For years, I specialized in superficial relationships– friends from work or school “knew” me well enough, but I made it sure it stayed light. I was scared of conflict, and I had a bucket-full of secrets about the weird way I ate oranges or how I had to exercise on weekend mornings. I kept other people at an arm’s length, because I was terrified of their feelings and my own. Keep that shit away from me, please, because I don’t know what to do when the ca-ca hits the fan. (And it always hits the fan.)
And that life strategy worked until it stopped working, and I realized
because I’m smart with the help of lots of therapy that my loneliness and depression might be connected to the quality of my relationships.
Eventually, I learned to handle conflict better and now lots of people (Jeff, Sadie and Simon) know how weird I am about eating oranges and I am more comfortable with lots of feelings being expressed in my presence. I may not be an intimacy pro, but I have some muscles built up that at least makes it possible for me to allow people to get close to me.
But the terror is still there.
Like last night, for example. Sadie was having lots of big emotions, which were manifested in crying, defiance, being a wee bit too rough with Simon, and then throwing couch pillows on the floor and refusing to go to bed. I think we can all agree that’s fairly standard for a three-year old who’s been cooped up for almost 2 straight weeks with her parents and brother.
In response to Sadie’s big emotions, I had my own reactions. Mostly, I felt that old squeamishness creep in that still shows up whenever anyone else around me is having lots of feelings. Intellectually, I know that I want my kids to be free to safely show emotions (throwing pillow couches: fine; smacking Simon’s head: not fine), but everything inside of me can’t wait until it’s over.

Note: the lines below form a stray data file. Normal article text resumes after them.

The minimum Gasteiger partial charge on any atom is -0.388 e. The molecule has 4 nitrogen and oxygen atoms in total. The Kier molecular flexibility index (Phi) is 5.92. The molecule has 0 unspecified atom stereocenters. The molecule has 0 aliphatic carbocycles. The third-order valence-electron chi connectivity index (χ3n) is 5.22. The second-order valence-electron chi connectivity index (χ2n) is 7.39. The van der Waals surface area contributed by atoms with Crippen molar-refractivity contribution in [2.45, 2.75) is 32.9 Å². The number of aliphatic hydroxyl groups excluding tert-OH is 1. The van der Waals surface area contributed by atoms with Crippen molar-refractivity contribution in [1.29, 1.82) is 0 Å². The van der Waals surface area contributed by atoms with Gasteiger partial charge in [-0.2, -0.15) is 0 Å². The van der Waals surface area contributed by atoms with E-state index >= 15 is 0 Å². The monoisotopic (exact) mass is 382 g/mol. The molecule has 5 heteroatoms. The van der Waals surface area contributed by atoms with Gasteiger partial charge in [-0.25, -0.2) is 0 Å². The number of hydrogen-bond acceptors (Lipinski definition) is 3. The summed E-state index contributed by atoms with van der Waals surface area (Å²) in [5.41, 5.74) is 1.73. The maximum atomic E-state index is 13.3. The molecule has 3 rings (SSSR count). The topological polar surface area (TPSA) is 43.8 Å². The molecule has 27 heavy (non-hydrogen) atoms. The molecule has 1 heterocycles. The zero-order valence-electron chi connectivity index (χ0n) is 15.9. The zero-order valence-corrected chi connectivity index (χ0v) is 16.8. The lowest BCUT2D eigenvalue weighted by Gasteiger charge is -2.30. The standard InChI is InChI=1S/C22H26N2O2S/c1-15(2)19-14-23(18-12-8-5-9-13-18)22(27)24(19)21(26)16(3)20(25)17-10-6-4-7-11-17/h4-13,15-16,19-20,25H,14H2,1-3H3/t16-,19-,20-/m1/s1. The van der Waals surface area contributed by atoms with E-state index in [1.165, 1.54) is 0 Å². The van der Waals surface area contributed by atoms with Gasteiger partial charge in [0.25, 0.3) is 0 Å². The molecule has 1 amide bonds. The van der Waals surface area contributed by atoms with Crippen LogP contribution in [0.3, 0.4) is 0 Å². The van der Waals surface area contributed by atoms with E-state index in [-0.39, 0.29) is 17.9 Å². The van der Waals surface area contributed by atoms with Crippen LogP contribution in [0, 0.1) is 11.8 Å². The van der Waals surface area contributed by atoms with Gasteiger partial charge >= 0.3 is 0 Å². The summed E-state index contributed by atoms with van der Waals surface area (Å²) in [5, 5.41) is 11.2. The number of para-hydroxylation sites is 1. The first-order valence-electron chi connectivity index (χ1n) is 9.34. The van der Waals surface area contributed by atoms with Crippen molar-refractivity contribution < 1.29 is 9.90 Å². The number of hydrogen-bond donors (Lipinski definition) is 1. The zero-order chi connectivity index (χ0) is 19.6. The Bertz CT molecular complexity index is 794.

Because it scares me. I feel out of control– I certainly can’t control her, and I can’t control my reactions either. I feel rage when Sadie won’t just come sit down and have delicious Costco rotisserie chicken with us. We. Are. Eating. As. A Family. Damnit.
Then, as we limped through bathtime, I was enraged all over again when she wouldn’t pull the drain stopper out. Why can’t she just do that for me? My back is killing me and I really need her to just do this one thing.
So it was one of those nights. Sadie was acting age appropriately, and I was flailing around alternating between rage and shame for feeling so much rage about a three-year old’s antics.
Once I was alone on my bed at the end of the night, I remembered a peculiar guy named Peter I used see at recovery meetings. He anachronistically wore a tie-dyed hat with a pin that said, “Suffer Intimacy”. While I was scared to death of colorfully-clad Peter, I loved to stare at this pin.
Because being intimate feels like suffering to me. Having an intimate relationship with Sadie is going to be extremely painful: we will hurt each other (we actually already do). We will disappoint each other, we will say the wrong things, we will have bad habits, and we will see each other’s ugly parts. Some of it will suck a big one.
I let myself visualize what it would be like to have a distant, superficial relationship with Sadie– would it be easier? Would we clash less? Would it be like the difference between flirting with a guy at the bar whose morning breath (or anything else) you will never know and marrying your co-worker whose morning breath (and open heart) greets you every morning?
Of course, I want close relationships, but I’d be lying if I didn’t tell you how scary it feels and how sometimes (like last night) I wonder if I am capable.
Can I suffer intimacy?